Rear Admiral Alison Madueke (retd), has revealed that he told his wife, the former Minister of Petroleum Resources, Diezani Alison-Madueke, not to focus on money but maintain the good name of the family.
Punch reports that Madueke made this revelation in his recently published book titled, ‘Riding the Storms with God on My Side’.
Madueke, who is a former Chief of Naval Staff, said shortly before the inauguration of President Umaru Yar’Adua in 2007, he was approached by the then Vice-President-elect, Goodluck Jonathan.
The retired naval officer said Jonathan pleaded with him to allow Diezani to take up a job as minister as there were very few persons of Bayelsa origin who had her impressive resumé.
Madueke, who served as military governor of Imo and Anambra states in the 1980s, said he initially did not want his wife to take public office having only become the first female director of Shell Petroleum Development Company in Nigeria and had a great career. He said:
“When finally she was appointed Minister of Transportation, I took further time to advise her on the topic of self protection and self preservation in the bureaucracy.
“I finally recited the advice my father had given me upon my appointment as military governor. “Go do your best, don’t bring back money, but bring back my name.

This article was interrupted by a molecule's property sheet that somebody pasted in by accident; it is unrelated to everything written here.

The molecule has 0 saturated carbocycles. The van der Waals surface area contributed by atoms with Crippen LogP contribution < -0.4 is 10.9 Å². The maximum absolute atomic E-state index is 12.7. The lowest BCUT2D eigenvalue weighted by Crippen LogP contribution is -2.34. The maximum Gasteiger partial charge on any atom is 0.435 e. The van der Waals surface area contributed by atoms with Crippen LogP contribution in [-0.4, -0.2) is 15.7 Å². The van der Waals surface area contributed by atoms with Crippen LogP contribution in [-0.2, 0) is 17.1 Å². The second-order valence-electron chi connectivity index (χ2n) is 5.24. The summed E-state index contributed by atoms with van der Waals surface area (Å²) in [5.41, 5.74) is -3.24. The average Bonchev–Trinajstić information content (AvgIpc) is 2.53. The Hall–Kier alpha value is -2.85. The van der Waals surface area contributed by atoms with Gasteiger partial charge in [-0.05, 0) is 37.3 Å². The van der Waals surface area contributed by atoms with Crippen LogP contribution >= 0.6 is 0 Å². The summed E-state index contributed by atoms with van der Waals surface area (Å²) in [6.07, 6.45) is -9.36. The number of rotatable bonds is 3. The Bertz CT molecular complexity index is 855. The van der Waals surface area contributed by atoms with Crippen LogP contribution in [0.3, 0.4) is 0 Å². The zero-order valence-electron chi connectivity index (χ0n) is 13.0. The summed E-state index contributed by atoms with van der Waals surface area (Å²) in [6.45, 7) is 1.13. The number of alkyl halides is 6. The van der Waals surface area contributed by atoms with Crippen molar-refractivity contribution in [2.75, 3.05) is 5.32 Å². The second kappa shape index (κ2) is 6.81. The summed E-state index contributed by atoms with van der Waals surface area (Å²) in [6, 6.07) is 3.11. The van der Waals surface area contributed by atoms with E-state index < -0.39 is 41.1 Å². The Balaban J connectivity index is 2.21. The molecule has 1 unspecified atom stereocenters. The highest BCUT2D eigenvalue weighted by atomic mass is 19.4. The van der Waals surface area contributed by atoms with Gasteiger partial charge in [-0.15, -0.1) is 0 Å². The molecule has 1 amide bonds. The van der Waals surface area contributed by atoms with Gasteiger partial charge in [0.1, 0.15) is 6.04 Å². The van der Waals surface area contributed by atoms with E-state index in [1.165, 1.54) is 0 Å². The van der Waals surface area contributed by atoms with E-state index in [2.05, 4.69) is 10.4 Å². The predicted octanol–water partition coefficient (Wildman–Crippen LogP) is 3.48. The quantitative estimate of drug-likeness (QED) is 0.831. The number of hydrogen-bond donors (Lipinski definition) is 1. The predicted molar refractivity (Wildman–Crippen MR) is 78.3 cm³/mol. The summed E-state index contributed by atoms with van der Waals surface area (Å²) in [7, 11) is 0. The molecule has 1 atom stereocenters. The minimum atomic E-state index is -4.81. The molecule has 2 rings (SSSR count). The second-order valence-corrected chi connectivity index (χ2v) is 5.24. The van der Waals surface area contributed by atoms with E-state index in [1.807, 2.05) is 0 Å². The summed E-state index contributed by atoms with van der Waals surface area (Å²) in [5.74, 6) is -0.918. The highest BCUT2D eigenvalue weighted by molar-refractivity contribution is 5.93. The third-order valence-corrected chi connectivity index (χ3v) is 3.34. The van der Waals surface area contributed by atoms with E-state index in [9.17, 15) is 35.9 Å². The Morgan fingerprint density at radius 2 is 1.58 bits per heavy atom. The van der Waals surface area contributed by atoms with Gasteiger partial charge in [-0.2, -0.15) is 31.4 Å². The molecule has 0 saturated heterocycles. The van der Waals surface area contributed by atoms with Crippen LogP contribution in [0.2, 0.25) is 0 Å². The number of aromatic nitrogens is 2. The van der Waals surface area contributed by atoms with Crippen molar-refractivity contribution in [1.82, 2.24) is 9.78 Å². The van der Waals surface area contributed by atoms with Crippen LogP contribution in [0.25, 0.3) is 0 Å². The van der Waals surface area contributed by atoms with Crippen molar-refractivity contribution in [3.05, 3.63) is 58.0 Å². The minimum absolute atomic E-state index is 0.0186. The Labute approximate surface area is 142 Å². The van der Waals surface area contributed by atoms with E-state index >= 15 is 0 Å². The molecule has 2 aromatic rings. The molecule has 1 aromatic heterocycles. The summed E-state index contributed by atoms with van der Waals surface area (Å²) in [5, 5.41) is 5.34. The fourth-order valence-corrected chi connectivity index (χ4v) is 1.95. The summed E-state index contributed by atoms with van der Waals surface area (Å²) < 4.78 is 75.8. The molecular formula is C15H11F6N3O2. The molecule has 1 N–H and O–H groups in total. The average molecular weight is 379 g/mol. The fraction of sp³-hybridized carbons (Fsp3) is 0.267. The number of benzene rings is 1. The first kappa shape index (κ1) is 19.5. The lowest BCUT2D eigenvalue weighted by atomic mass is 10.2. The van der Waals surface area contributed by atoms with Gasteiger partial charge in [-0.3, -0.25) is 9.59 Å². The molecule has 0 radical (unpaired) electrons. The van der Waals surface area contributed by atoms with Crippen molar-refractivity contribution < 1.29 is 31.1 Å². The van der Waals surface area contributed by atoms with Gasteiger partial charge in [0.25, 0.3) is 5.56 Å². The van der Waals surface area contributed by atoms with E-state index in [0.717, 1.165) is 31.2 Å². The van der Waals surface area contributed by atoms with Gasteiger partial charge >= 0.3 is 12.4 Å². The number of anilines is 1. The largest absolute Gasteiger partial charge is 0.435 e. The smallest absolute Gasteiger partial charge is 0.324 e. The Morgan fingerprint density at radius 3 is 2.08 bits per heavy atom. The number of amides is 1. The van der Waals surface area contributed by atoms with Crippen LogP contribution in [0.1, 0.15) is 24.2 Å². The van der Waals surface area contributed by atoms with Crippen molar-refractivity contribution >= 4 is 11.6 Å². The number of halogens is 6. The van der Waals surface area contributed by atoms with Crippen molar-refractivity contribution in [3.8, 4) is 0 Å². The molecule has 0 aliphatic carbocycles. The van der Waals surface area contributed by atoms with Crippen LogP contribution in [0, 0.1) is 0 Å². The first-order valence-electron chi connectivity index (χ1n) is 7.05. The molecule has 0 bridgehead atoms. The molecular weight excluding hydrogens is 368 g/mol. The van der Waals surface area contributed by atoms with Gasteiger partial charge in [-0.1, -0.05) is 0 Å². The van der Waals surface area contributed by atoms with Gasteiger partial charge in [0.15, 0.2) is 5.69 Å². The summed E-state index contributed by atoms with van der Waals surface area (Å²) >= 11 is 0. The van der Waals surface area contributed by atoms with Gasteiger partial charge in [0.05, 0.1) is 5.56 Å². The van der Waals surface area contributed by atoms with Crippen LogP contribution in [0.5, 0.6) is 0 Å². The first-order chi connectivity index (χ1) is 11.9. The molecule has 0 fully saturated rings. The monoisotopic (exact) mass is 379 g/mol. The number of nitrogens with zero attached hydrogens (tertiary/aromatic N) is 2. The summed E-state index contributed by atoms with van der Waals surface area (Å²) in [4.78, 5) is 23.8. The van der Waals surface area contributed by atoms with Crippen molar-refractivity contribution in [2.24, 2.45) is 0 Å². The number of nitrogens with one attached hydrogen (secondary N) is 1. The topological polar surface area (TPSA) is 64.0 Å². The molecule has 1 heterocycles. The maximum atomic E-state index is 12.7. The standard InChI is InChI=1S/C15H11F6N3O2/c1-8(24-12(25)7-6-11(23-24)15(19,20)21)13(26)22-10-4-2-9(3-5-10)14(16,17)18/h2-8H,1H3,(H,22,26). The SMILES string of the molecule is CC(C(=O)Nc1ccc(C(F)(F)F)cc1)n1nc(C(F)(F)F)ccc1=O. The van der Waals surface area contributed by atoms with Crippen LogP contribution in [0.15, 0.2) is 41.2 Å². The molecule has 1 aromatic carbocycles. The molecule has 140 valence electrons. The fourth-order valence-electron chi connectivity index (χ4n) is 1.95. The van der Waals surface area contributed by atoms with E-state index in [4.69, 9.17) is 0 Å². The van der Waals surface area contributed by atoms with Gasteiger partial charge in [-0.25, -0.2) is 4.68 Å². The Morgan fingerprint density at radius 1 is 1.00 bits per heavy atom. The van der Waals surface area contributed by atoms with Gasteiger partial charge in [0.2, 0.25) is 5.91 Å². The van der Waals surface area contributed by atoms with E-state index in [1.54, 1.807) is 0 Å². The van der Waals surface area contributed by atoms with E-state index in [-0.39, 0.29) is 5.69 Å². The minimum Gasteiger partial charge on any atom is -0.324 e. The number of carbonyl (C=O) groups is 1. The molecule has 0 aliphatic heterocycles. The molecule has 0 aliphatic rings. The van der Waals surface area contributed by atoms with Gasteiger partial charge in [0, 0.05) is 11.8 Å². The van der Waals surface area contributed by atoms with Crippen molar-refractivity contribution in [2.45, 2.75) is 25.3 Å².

“Later in that administration, she was appointed Minister of Petroleum Resources, a position she held until the Peoples Democratic Party lost the 2015 Presidential election.”
Madueke said towards the end of the Goodluck Jonathan administration in 2015, Diezani was diagnosed with cancer and had to be flown to London for treatment.
Unfortunately, while his wife was severely ill, her condition became an issue of politics. He said:
“On Sunday, July 26, 2015, I stepped into my bedroom soon after our brunch to find that my phone was ringing. It was my mother-in-law, Mrs Beatrice Agama, who was staying with Diezani while she was undertaking treatment. She was sobbing and only managed to inform me that my wife was no longer talking.
“I was in London by 5.30am the following day, Monday, and went straight to see her. Diezani was in a coma. I called an ambulance that arrived 20 minutes later, the attendants bearing a stretcher. They had to get a wheelchair since the lift could not take the stretcher.
“In less than 10 minutes, we were at the emergency intensive care unit of the Harley Street Clinic. Her doctor, Prof Paul Ellis, a top oncologist, was out of town and had to be recalled.
“Three days later, when Diezani finally came out of the coma, she saw me by her bedside and asked what I was doing in London. She had reacted badly to her Friday chemotherapy treatment. Thank God she pulled through that nightmarish incident and is now fully recovered.”